- In Rick Riordan's The Red Pyramid, they deduce that this is what Bast was freed from, meaning that what she was fighting now has a chance. (She had to be; she was weakening, and needed to recover her strength.)
- In The Sorceress, Aoife willingly triggers this to stop Coatlicue from rampaging across the myriad worlds.
- In Riddle of the Seven Realms by Lyndon Hardy, Astron can only stop Palodad from destroying the multiverse by pushing the Big Bad into the flame that's tearing a hole in the daemonrealm, then jumping through himself and pulling the source of flame in after him. Subverts this trope, as Nimbia is able to create a new pocket-world within the Void to encase Astron, then retrieve him.
- This is how the Penhaligon trilogy ends: Fain Flinn will fight Teryl Auroch forever to keep him from destroying Mystara.
- This is how Superman wins against Saturn, The Devil's Agent on Earth in the novel Miracle Monday: by threatening to spend every second of the rest of his life fighting him and undoing all his evil deeds. (Actually, the book makes clear that Saturn could've won easily and destroyed the Earth if he wanted- but neither of those were his goals; he wanted to break Superman's spirit and end the hope he inspires in humanity. But just the realization that Superman would never give up effectively caused his defeat due to the laws that govern demons.)
- Star Trek: The Original Series: In the episode "The Alternative Factor", Sane!Lazarus asks Captain Kirk to imprison him and his evil, normal matter counterpart in a time corridor, where both will remain fighting in a form of living death for all eternity. Since refusing to do this would put the universe at risk, Kirk reluctantly agrees to carry out this plan.
- Stargate SG-1
- After season eight, Oma Desala vs. Anubis.
- Used again in The Ark of Truth: Morgan le Fay vs. Adria.
- A nod to this trope was seen in the Doctor Who episode "Last of the Time Lords". After the decisive defeat of The Master, the Doctor was not willing to execute the only other member of his species in existence. So he volunteered to live up to this trope, keeping the Master confined in the TARDIS for all eternity or he reformed. The Master prevented this by committing suicide (or at least refusing to come back from the dead).
- In the season 5 finale of Supernatural Sam combines this with Sealed Evil in a Can by inviting Lucifer to possess him, then trying to keep control of his body long enough to jump into the Can they have no chance of getting Lucifer into otherwise. Sam does end up jumping into the cage, with Michael (In Adam) falling in with him.
- In Magic: The Gathering's Innistrad pack, the whole plot is driven by the fact the archangel Avacyn got herself trapped in the Helvault alongside her demon nemesis Griselbrand.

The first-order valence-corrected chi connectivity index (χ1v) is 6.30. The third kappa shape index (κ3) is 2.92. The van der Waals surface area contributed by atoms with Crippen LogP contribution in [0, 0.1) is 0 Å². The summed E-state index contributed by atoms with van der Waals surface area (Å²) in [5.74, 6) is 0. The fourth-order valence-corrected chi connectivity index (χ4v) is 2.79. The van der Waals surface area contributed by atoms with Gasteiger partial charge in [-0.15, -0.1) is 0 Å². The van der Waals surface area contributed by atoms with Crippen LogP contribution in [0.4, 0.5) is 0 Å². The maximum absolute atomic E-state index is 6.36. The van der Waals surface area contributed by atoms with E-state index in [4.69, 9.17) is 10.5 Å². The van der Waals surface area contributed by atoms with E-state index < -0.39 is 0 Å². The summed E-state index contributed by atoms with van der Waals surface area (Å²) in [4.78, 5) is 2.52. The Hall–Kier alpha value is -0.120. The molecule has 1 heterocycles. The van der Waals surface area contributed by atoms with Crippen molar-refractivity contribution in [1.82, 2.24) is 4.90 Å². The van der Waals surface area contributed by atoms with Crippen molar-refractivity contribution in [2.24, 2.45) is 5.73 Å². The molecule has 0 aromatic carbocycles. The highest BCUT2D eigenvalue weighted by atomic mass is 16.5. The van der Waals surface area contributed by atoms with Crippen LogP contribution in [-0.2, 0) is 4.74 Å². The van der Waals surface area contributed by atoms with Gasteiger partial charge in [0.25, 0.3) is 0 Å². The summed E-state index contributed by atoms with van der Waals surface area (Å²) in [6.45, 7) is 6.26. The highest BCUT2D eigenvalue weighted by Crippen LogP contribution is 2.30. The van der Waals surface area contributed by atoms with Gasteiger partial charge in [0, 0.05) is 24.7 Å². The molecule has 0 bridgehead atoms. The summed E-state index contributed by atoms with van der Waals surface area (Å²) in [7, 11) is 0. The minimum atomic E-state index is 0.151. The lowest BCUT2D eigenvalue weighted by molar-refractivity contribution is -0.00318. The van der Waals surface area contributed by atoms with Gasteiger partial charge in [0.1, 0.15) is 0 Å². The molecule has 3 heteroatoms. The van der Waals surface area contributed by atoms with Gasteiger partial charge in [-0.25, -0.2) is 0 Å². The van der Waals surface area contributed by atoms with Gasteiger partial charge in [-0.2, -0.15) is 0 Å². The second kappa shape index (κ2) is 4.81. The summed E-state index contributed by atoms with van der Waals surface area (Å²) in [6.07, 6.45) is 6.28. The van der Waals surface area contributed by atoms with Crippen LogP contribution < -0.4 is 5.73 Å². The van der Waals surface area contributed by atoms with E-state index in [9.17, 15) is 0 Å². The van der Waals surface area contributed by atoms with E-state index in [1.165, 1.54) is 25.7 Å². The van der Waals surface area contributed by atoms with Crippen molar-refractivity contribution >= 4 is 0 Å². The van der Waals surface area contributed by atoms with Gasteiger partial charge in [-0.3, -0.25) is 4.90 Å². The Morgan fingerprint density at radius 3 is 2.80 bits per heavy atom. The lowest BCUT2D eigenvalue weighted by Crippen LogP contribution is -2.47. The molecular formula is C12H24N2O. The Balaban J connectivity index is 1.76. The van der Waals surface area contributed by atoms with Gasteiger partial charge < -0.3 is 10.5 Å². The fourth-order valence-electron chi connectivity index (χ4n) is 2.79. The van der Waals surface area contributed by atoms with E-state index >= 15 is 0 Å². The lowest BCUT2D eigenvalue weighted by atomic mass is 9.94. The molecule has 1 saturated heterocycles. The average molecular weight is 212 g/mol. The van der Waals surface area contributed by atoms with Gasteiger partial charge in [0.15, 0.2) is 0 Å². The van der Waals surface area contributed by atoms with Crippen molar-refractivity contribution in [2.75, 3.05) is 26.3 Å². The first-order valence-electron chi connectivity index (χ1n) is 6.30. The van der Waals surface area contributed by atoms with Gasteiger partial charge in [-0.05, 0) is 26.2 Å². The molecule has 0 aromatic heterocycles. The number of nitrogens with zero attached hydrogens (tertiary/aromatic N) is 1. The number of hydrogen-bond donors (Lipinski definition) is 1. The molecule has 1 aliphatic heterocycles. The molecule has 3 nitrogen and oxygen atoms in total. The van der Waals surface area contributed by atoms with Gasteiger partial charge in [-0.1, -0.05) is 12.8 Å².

- Legend of the Five Rings does this with Hida and his son, and later with Iuchi Karasu and Kuni Yori.
- This is the origin of the Calim desert in the Forgotten Realms Dungeons and Dragons setting, in the form of a never-ending duel between a djinn and efreet lord.
- Sisyphus shows up in the Fantasy Kitchen Sink that is Scion, and his specific case is subverted - when the Titans broke out, a rock took out the top of the mountain, letting him finally finish the job. As a result, he is now Nigh Invulnerable, possesses great power... and has no clue which side to sign on with. (If the Titans win, the world is screwed; on the other hand, three thousand years of pushing a boulder is a long time...)
- Warhammer 40000
- To stop the Thirteenth Black Crusade, Eldrad Ultharan had to trap his soul in a battle with the Chaos spirit powering Abbadon's Planet Killer. There is significant disagreement about whether he is dead or not, but being the most badass psyker in the entire setting he's probably still on that ship fighting it.
- Similarly, an Ork vessel once crashed on a planet in the Eye of Terror. Everyday, umpteen million Orks awaken and wage unending battle against countless hordes of demons until they die horribly, only to reawaken the next day. The Demon Lord in charge of the planet uses this to train and harden his army, except they keep getting killed and weakened; the Imperium thinks of this as a Fate Worse Than Death; the Orks consider this paradise.
- On the Warhammer fantasy side, Caledor Dragontamer and his disciples have been trapped in the Vortex on the Isle of the Dead, where they have been stuck for at least 3000 years, ceaselessly performing a magic ritual designed to pull the excess magic out of the world and prevent (or at least massively delay) the victory of the Chaos Gods. In an interesting variation, the Chaos Gods are not on, or even touching the world near the Isle of the Dead (the closest being the overlap between the "real" world and the Realm of Chaos at the north and south poles), nor is any champion of Chaos present. It just happened to be where Caledor chose to set up his world-spanning spell.
- Kingdom Hearts Birth By Sleep reveals in the secret ending that Terra is doing this with Master Xehanort as of the end of the story, both of them fighting for control of Terra's heart. Of course, a year or so later Terranort splits in two, his heart becoming False Ansem and his body becoming Xemnas; what they've been doing since then is anyone's guess.
- Probably still that. Neither of his incarnations use a Keyblade or show any sign that they actually remember being Master Xehanort, in full detail. However, the trailer for Dream Drop Distance implies that both of those are about to change....
- Blizzard Entertainment likes this trope.
- It begins in Diablo. This is what the protagonist attempts after slaying Diablo's current avatar. Needless to say, it didn't work.
- In Diablo II: In the backstory (actually already in the first game's manual), Tal Rasha used his own body as an extension of a soulstone to imprison Baal. He is possessed, and has to be tied up and magically bound in a tomb, his spirit fighting Baal's for eternity. Or until Marius came along in the second game and tugged on the ringpull in an attempt to rescue Tal Rasha.
- In World of Warcraft, Arellas Fireleaf, a minor character of whom we only know what is written on a statue, is said to be "Locked in eternal combat with the Necromancer Diesalven".